When the popular scholarly database JSTOR unveiled its new interface earlier this month, some librarians were horrified by what they saw. Now, after an Internet outcry, the nonprofit scholarly journal database says it plans to change two features that critics said were bound to confuse, frustrate, and squeeze money out of researchers.
“We agree, basically, with the critics that we don’t have all the infrastructure in place for this to be right for everyone,” said Kevin Guthrie, founding president of JSTOR and its sister organization, Ithaka. “We feel it’s not tuned right.”
Still, Guthrie said one key concession — suppressing from search results articles that require additional payment to view in full — might only be temporary. That caveat could portend future conflicts with librarians as JSTOR keeps growing its database to include more and more content it does not own.
Two elements of the site’s new interface elicited the ire of two academic bloggers and a number of commenters on Tuesday. The first was a search parameter asking users if they want their search to call up articles from JSTOR’s entire collection, or only those covered by their library’s subscription. The interface chooses the comprehensive option by default, meaning some articles that come up in the search results cannot be read in full unless the researcher pays an additional fee. Further, the interface does not let users change the default to hide those pay-walled articles.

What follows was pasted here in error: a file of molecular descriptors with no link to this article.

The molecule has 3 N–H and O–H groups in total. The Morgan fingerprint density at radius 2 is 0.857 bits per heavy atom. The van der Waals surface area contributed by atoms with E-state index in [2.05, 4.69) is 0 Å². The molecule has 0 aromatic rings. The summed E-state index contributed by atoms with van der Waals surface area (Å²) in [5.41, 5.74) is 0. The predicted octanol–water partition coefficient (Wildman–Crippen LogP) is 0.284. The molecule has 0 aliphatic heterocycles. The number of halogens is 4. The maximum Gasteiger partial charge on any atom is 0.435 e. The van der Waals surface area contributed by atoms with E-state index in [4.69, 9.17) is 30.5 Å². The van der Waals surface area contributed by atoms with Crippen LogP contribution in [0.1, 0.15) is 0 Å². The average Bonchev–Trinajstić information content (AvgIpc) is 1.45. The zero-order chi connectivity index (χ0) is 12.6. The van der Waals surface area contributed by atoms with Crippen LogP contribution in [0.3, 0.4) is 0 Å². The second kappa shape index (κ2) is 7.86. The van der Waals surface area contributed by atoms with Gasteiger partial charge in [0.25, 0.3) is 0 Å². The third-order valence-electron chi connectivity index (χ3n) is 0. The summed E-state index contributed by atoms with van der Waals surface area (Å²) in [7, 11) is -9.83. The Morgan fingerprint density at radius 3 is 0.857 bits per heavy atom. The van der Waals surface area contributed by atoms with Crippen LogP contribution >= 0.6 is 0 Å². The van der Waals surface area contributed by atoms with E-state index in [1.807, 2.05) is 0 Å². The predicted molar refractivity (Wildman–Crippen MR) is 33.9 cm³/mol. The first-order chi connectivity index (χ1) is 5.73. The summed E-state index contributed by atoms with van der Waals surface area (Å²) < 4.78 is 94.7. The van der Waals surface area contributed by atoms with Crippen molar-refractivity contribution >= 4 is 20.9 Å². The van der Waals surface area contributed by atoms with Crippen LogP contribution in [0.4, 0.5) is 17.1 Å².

“That probably doesn’t matter to a large university that subscribes to every JSTOR collection known to man,” wrote Meredith Farkas, an instructional technologist at Norwich University, in a blog post, “but for libraries of small to medium size that only subscribe to maybe four or fewer collections, your students will suddenly be seeing a lot of results in JSTOR that they can’t access.”
That is not all. The librarians’ other concern was that JSTOR did not let libraries embed special links, called OpenURLs, pointing patrons to full texts of the pay-walled articles available elsewhere in the libraries’ catalogs.
“For example, if I found an article from The Reading Teacher in JSTOR, I will see the option to purchase it, but be offered no other way to access the full text,” wrote Amy Fry, an electronic resources coordinator at Bowling Green State University, in a post on ACRLog, the official blog of the Association of College and Research Libraries. “…I would [never] know that my library has access to this article in half a dozen other databases.”
Farkas noted a similar experience in her perambulations through the new interface. “Either a lot of smart people don’t understand the purpose of OpenURL,” she wrote, “or they really don’t want to make it easy for students to figure out that their library has access to these resources through another database.”